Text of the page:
You could ask:
- Is the raft floating or sinking now?
- Why do you think it sank (if it did)?
- Why do you think it floated (if it did)?
- Do you think (material) would be a good choice for making a raft for you to float on?
As earlier, if the raft sinks, remind the children that marine engineers are curious and want to know what happens. It doesn’t matter if the raft sinks, as long as we have found this out. Remind the children that marine engineers are resilient. If the first material they pick doesn’t float, they can choose another one.
Show the children how to gently push the raft to the opposite side of the water. Invite the children to do this one at a time to avoid collisions.
You could ask:
- Does the raft still float?
- Which material do you think made the best raft and why?
- What is the best choice for a marine engineer to build a raft?
As earlier, if the raft sinks, remind the children that marine engineers are curious and want to know what happens. It doesn’t matter if the raft sinks, as long as we have found this out. Remind the children that marine engineers are resilient If the first material they pick doesn’t float, they can choose another one.
Other things to try
- If you have time and the children are still engaged, they could repeat investigation with different materials.
- You could try to attach lolly sticks or sticks from the outdoor area together to build rafts. You could try to use small elastic bands, string or glue.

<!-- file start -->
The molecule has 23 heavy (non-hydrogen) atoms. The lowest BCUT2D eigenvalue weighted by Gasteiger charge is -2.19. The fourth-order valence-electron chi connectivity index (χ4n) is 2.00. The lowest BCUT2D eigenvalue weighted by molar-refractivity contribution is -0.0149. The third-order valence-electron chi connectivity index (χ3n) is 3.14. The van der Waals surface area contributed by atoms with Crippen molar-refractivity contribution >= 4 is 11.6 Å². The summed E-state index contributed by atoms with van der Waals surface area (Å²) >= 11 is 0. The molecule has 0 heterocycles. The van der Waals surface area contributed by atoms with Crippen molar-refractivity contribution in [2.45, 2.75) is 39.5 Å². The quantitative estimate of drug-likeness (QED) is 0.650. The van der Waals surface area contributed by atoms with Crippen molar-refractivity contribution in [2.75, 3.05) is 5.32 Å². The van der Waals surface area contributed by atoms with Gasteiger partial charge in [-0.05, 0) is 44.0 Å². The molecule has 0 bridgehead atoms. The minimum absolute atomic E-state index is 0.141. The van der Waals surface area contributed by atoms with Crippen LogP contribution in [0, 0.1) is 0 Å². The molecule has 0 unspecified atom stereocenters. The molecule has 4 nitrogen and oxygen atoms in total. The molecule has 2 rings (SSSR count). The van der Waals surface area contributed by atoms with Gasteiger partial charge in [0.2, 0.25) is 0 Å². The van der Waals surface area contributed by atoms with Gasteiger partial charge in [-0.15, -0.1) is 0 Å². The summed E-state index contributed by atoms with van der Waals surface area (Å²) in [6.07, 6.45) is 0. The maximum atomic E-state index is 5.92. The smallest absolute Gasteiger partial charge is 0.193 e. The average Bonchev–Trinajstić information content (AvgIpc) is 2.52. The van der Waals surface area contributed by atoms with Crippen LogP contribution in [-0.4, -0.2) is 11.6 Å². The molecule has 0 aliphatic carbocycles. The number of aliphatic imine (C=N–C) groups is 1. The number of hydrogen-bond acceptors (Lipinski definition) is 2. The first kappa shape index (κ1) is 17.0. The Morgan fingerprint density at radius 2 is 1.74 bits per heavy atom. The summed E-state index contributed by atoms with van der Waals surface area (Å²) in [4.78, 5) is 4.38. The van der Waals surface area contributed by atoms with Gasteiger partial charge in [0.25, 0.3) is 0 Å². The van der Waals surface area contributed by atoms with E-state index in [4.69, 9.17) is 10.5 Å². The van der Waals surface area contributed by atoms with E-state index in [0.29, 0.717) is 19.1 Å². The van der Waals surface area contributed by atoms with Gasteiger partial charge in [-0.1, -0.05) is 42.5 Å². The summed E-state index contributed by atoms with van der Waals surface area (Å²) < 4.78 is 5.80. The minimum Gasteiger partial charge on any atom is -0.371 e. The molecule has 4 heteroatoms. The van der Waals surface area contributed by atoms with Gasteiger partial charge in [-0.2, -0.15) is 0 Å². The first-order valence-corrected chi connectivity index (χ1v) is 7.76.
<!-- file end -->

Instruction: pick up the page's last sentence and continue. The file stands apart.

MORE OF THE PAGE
- The Scout Association has a teeny tiny raft building activity that could help you.
The science of floating and sinking
We have put together some useful information about the science of floating and sinking to accompany this activity. Don’t worry, this is for your information only and to help you answer any questions children may have. We don’t expect you to explain this to the children in your setting!
Why do some materials sink and some materials float?
There are two forces acting on objects in the water. The weight of the object pushes down, while the upthrust of the water pushes it up. If the weight of the object is equal to, or less than, the upthrust, it floats. Things that float are buoyant. If the weight of the object is greater than the upthrust, the object will sink.
What is upthrust?
This is the upward pressure pushing towards the surface. When you try to hold a beach ball, empty plastic bottle or inflatable under the water, you can feel this force pushing it towards the surface. The upthrust force is equal to the weight of water displaced by the object.
Why do some materials float then sink (such as paper or sponge)?
Some materials are light because they are full of holes! Sometimes these are holes you can see, like in a sponge, but some are tiny holes that you can’t see, like in paper. The holes are full of air. Air is not heavy enough to push down into the water, and so materials that are full of air, float. When the materials full of air holes are floating, the water starts to fill up the air holes. The water soaks into the material and makes it heavy enough for the weight to push down with more force or strength than the force of the water pushing upwards.
What you’ll need
- A water tray, paddling pool, bucket or bowl, indoors or outdoors.
- A plastic animal or figure to build a boat for (about 10-15 cm in length/height
- Materials for building a raft: paper, card, polystyrene, balsa wood, plastic, tin foil- include some that will float and some that will sink. Try to make these roughly the same size if you can.
- Pictures of rafts pdf
- The marine engineer poster
10 minutes or so.Marine Engineer poster